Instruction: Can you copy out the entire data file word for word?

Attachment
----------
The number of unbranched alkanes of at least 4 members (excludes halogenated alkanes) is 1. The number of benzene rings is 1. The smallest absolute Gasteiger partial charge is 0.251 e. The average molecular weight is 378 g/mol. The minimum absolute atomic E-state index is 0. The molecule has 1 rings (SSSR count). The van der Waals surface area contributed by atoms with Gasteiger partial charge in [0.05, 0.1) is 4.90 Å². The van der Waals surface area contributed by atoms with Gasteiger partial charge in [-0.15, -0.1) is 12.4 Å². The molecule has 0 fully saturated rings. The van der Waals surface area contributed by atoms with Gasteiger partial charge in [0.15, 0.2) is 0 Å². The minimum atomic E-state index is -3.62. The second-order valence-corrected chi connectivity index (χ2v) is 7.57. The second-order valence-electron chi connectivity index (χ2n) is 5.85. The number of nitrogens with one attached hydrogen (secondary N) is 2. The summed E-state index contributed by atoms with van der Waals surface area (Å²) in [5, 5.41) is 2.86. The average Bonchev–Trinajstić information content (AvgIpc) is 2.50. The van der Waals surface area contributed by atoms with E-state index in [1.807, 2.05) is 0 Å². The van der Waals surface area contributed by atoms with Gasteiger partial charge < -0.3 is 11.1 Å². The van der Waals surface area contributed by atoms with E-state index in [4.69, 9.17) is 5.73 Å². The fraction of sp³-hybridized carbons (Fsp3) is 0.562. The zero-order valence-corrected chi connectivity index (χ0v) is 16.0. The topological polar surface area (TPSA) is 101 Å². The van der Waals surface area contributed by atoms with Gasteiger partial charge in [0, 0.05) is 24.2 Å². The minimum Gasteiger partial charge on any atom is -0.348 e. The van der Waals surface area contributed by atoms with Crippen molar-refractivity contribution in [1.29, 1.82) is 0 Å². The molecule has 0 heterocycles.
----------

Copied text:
The number of unbranched alkanes of at least 4 members (excludes halogenated alkanes) is 1. The number of benzene rings is 1. The smallest absolute Gasteiger partial charge is 0.251 e. The average molecular weight is 378 g/mol. The minimum absolute atomic E-state index is 0. The molecule has 1 rings (SSSR count). The van der Waals surface area contributed by atoms with Gasteiger partial charge in [0.05, 0.1) is 4.90 Å². The van der Waals surface area contributed by atoms with Gasteiger partial charge in [-0.15, -0.1) is 12.4 Å². The molecule has 0 fully saturated rings. The van der Waals surface area contributed by atoms with Gasteiger partial charge in [0.15, 0.2) is 0 Å². The minimum atomic E-state index is -3.62. The second-order valence-corrected chi connectivity index (χ2v) is 7.57. The second-order valence-electron chi connectivity index (χ2n) is 5.85. The number of nitrogens with one attached hydrogen (secondary N) is 2. The summed E-state index contributed by atoms with van der Waals surface area (Å²) in [5, 5.41) is 2.86. The average Bonchev–Trinajstić information content (AvgIpc) is 2.50. The van der Waals surface area contributed by atoms with E-state index in [1.807, 2.05) is 0 Å². The van der Waals surface area contributed by atoms with Gasteiger partial charge < -0.3 is 11.1 Å². The van der Waals surface area contributed by atoms with E-state index in [4.69, 9.17) is 5.73 Å². The fraction of sp³-hybridized carbons (Fsp3) is 0.562. The zero-order valence-corrected chi connectivity index (χ0v) is 16.0. The topological polar surface area (TPSA) is 101 Å². The van der Waals surface area contributed by atoms with Gasteiger partial charge in [0, 0.05) is 24.2 Å². The minimum Gasteiger partial charge on any atom is -0.348 e. The van der Waals surface area contributed by atoms with Crippen molar-refractivity contribution in [1.29, 1.82) is 0 Å². The molecule has 0 heterocycles.